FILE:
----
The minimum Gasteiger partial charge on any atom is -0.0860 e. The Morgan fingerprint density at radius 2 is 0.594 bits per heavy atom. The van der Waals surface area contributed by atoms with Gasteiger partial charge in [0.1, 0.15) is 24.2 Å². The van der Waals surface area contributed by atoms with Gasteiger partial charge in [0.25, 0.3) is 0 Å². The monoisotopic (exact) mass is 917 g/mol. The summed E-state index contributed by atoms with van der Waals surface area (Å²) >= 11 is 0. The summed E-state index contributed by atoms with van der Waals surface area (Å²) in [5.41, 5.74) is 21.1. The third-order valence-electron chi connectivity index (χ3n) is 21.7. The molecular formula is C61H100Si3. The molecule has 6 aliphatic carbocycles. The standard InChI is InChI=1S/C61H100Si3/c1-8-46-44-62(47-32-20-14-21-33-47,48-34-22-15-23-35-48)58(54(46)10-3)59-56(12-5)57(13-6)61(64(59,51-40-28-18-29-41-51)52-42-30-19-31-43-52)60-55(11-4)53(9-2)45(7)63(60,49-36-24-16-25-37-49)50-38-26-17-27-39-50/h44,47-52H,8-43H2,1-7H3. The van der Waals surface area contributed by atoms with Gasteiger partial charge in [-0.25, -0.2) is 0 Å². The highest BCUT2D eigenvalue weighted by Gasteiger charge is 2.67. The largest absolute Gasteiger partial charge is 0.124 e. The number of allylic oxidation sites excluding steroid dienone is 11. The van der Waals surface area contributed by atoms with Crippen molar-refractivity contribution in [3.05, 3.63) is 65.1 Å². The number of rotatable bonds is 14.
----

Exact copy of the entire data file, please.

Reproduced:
The minimum Gasteiger partial charge on any atom is -0.0860 e. The Morgan fingerprint density at radius 2 is 0.594 bits per heavy atom. The van der Waals surface area contributed by atoms with Gasteiger partial charge in [0.1, 0.15) is 24.2 Å². The van der Waals surface area contributed by atoms with Gasteiger partial charge in [0.25, 0.3) is 0 Å². The monoisotopic (exact) mass is 917 g/mol. The summed E-state index contributed by atoms with van der Waals surface area (Å²) >= 11 is 0. The summed E-state index contributed by atoms with van der Waals surface area (Å²) in [5.41, 5.74) is 21.1. The third-order valence-electron chi connectivity index (χ3n) is 21.7. The molecular formula is C61H100Si3. The molecule has 6 aliphatic carbocycles. The standard InChI is InChI=1S/C61H100Si3/c1-8-46-44-62(47-32-20-14-21-33-47,48-34-22-15-23-35-48)58(54(46)10-3)59-56(12-5)57(13-6)61(64(59,51-40-28-18-29-41-51)52-42-30-19-31-43-52)60-55(11-4)53(9-2)45(7)63(60,49-36-24-16-25-37-49)50-38-26-17-27-39-50/h44,47-52H,8-43H2,1-7H3. The van der Waals surface area contributed by atoms with Gasteiger partial charge in [-0.25, -0.2) is 0 Å². The highest BCUT2D eigenvalue weighted by Gasteiger charge is 2.67. The largest absolute Gasteiger partial charge is 0.124 e. The number of allylic oxidation sites excluding steroid dienone is 11. The van der Waals surface area contributed by atoms with Crippen molar-refractivity contribution in [3.05, 3.63) is 65.1 Å². The number of rotatable bonds is 14.